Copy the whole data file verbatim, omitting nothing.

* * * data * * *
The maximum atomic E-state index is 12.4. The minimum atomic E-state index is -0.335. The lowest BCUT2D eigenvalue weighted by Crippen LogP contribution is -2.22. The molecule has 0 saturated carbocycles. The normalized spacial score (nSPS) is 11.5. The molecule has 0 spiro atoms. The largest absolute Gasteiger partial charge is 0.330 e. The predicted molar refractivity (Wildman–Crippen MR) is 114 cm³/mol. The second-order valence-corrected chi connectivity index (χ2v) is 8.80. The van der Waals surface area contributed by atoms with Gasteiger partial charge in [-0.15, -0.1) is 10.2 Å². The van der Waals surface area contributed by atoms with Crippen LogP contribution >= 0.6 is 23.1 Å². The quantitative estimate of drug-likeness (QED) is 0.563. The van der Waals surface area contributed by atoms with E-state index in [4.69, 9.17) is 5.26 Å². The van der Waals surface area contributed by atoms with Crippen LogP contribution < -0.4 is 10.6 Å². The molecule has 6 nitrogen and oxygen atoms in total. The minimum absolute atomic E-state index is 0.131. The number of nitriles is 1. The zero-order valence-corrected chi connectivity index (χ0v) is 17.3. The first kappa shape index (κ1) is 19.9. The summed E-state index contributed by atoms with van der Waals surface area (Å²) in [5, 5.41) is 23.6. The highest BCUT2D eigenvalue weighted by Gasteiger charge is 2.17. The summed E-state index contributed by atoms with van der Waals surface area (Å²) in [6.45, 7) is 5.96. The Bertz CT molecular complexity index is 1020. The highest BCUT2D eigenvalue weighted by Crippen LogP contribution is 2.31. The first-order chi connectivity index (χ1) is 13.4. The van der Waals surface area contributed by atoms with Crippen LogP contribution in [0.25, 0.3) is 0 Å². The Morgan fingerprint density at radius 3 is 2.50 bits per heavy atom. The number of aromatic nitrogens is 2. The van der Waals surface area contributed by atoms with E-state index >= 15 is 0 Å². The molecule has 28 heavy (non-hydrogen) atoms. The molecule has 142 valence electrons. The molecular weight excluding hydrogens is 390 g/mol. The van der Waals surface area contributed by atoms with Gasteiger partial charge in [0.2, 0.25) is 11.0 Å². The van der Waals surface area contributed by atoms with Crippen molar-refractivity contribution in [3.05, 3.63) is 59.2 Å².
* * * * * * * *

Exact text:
The maximum atomic E-state index is 12.4. The minimum atomic E-state index is -0.335. The lowest BCUT2D eigenvalue weighted by Crippen LogP contribution is -2.22. The molecule has 0 saturated carbocycles. The normalized spacial score (nSPS) is 11.5. The molecule has 0 spiro atoms. The largest absolute Gasteiger partial charge is 0.330 e. The predicted molar refractivity (Wildman–Crippen MR) is 114 cm³/mol. The second-order valence-corrected chi connectivity index (χ2v) is 8.80. The van der Waals surface area contributed by atoms with Gasteiger partial charge in [-0.15, -0.1) is 10.2 Å². The van der Waals surface area contributed by atoms with Crippen LogP contribution >= 0.6 is 23.1 Å². The quantitative estimate of drug-likeness (QED) is 0.563. The van der Waals surface area contributed by atoms with E-state index in [4.69, 9.17) is 5.26 Å². The van der Waals surface area contributed by atoms with Crippen LogP contribution < -0.4 is 10.6 Å². The molecule has 6 nitrogen and oxygen atoms in total. The minimum absolute atomic E-state index is 0.131. The number of nitriles is 1. The zero-order valence-corrected chi connectivity index (χ0v) is 17.3. The first kappa shape index (κ1) is 19.9. The summed E-state index contributed by atoms with van der Waals surface area (Å²) in [5, 5.41) is 23.6. The highest BCUT2D eigenvalue weighted by Gasteiger charge is 2.17. The summed E-state index contributed by atoms with van der Waals surface area (Å²) in [6.45, 7) is 5.96. The Bertz CT molecular complexity index is 1020. The highest BCUT2D eigenvalue weighted by Crippen LogP contribution is 2.31. The first-order chi connectivity index (χ1) is 13.4. The van der Waals surface area contributed by atoms with Crippen LogP contribution in [0.25, 0.3) is 0 Å². The Morgan fingerprint density at radius 3 is 2.50 bits per heavy atom. The number of aromatic nitrogens is 2. The van der Waals surface area contributed by atoms with E-state index >= 15 is 0 Å². The molecule has 28 heavy (non-hydrogen) atoms. The molecule has 142 valence electrons. The molecular weight excluding hydrogens is 390 g/mol. The van der Waals surface area contributed by atoms with Gasteiger partial charge in [0.2, 0.25) is 11.0 Å². The van der Waals surface area contributed by atoms with Crippen molar-refractivity contribution in [3.05, 3.63) is 59.2 Å².